… Is that Allowed? I say yes!
I started writing about Spain, but after a few sentences, I found myself flashing back to long-lost notions I had of Spain as a little girl. Having spent an entire summer living here with a family, as well as numerous other vacations, I arrived knowing well what to expect. Thus, I cannot provide the insight, the advice around expectations for Study Abroad and realizations that I would like… so instead, I will go back to more recent history, to when I arrived at the NYU study abroad campus in Ghana (which I LOVED!) last year and share some thoughts about that in retrospect.
I did not realize the extent to which I was entirely unfamiliar with the country I was to call home until a friend asked me, only days before I departed from California, “What is the weather there like this time of year?” I could not give an honest response, for I hadn’t the slightest knowledge on the subject. Thankfully, he sent me a link to the current daily temperatures, highs, lows, and average rainfalls. But that was it: I familiarized myself with the weather, the most superficial information available, and probed no deeper. I am not proud of the fact that I carried out no research beforehand, but it was the truth. I enthusiastically entered the absolute unknown.
For some indescribable reason, I had long felt a connection to West Africa, a desire to visit that part of the world and experience the rich culture about which I heard so much from a close family friend, who is Togolese. Ghana, as one of the early democracies on the continent and an English-speaking nation (surrounded by Francophone countries; I speak Spanish, not French!), fascinated me above all other nations.
The English in Ghana fascinated me, for it is entirely distinct from the American English to which I was accustomed, or even the Australian or British dialects that I hear often from friends. I am not referring to the Ghanaian accent or local additions to the vocabulary, but rather the actual syntax of the language, common phrases, and unique structuring of words. The first example of this that became obvious to me early on in my stay was “You are welcome,” a warm greeting when entering the country, a room, anywhere. At first, it came across as quite patronizing, as if we were already indebted to those who welcomed us before we even had the chance to meet them; I soon realized, however, that it was merely the Ghanaian take on “Welcome!” I also found that plural and singular noun are used in unexpected contexts. “Slangs,” for example was a foreign word to me, but seemed to replace the singular “slang” across the board. While “and so on and so forth” is used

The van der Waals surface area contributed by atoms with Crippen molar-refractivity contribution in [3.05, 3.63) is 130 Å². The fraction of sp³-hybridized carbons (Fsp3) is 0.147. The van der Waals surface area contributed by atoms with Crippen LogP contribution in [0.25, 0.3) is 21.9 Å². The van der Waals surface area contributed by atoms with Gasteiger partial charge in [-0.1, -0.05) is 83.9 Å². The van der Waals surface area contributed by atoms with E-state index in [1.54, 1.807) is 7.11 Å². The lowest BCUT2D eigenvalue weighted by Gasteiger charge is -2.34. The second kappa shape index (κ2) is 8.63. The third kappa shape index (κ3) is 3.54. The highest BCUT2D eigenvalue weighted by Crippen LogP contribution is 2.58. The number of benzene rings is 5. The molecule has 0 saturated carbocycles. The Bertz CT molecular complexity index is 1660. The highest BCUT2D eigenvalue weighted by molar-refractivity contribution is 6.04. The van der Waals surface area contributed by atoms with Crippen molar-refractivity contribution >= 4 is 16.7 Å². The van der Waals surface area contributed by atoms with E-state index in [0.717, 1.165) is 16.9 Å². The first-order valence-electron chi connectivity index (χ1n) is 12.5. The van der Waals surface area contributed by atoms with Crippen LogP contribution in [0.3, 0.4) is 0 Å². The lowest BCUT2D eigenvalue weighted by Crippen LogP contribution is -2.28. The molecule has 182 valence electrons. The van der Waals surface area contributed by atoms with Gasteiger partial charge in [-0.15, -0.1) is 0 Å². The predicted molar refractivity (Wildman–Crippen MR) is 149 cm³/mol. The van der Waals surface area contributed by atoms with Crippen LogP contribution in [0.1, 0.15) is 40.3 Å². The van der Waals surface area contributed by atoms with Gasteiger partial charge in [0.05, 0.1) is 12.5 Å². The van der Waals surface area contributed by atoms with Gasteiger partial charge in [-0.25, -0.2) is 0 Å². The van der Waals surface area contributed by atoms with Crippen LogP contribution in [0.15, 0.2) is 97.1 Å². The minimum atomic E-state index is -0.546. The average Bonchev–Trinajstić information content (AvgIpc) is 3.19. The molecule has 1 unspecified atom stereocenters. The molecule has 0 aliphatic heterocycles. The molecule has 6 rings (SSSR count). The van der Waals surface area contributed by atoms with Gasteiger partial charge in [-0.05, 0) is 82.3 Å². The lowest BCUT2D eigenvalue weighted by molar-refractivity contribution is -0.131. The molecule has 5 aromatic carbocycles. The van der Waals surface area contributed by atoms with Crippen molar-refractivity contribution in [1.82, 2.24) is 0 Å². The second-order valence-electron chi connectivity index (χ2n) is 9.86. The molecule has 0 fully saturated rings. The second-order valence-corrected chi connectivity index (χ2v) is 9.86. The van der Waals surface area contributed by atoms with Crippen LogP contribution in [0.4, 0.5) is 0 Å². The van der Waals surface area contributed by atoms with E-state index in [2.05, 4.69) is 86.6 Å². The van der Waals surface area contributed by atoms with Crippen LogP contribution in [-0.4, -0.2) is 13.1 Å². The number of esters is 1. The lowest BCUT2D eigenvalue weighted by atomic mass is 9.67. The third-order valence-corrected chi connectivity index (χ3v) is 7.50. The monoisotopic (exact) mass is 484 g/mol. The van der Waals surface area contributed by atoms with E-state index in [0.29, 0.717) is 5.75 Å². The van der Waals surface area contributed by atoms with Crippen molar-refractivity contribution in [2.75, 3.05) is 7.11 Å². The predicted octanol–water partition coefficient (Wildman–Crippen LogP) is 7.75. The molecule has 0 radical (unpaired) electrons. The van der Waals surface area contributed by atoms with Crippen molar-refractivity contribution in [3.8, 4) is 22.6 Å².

in the US, I cannot remember the last time I heard that utterance, whereas in Ghana, particularly among elders, it is a frequent close to phrases, often incorporated multiple times in one
conversation. I desperately wanted to take a course entitled “English in Ghana,” designed around these specifics issues, at the University of Ghana: Legón, but was unfortunately unable to enroll, so I continued to explore the lingual nuances on my own throughout my stay.
I had to abandon many of my New Yorker tendencies while in Ghana, particularly my customary beeline approach to walking from point A to point B, barely acknowledging the street signs or traffic patterns, let alone others walking down the street or passersby. The first time I attempted to walk past a person on the residential street where we lived without
smiling, waving, saying hello, and asking how they were, I was met with a determined “Hello, how are you?” before I was able to leave ear shot. Although it was not an intentional slight on my part, it clearly came across as such, and I then vowed to not let a friendly Ghanaian pass by me again without acknowledgement. I learned to walk with my head up, eyes ever in search of a new face to greet, and came to love all of the newfound joyous, albeit brief, human interactions with my Ghanaian brothers and sisters (terms of endearment which Ghanaians use – and I grew to love over my time there). What a kind kind people who possessed a genuine desire to welcome myself, as a foreigner, into their country and culture.
The use of vibrant colors (on clothing, buildings, signs, and more) is something that I had long associated with Ghana, a notion which came from photographs I saw of events, football games, structures, and group gatherings, as well as the bright color-block flag and the patterns on the traditional Kente cloth (in my photo). I also expected Ghanaians to love football – and after attending a Hearts of Oak soccer match, I can say with all certainty, that those expectations were correct!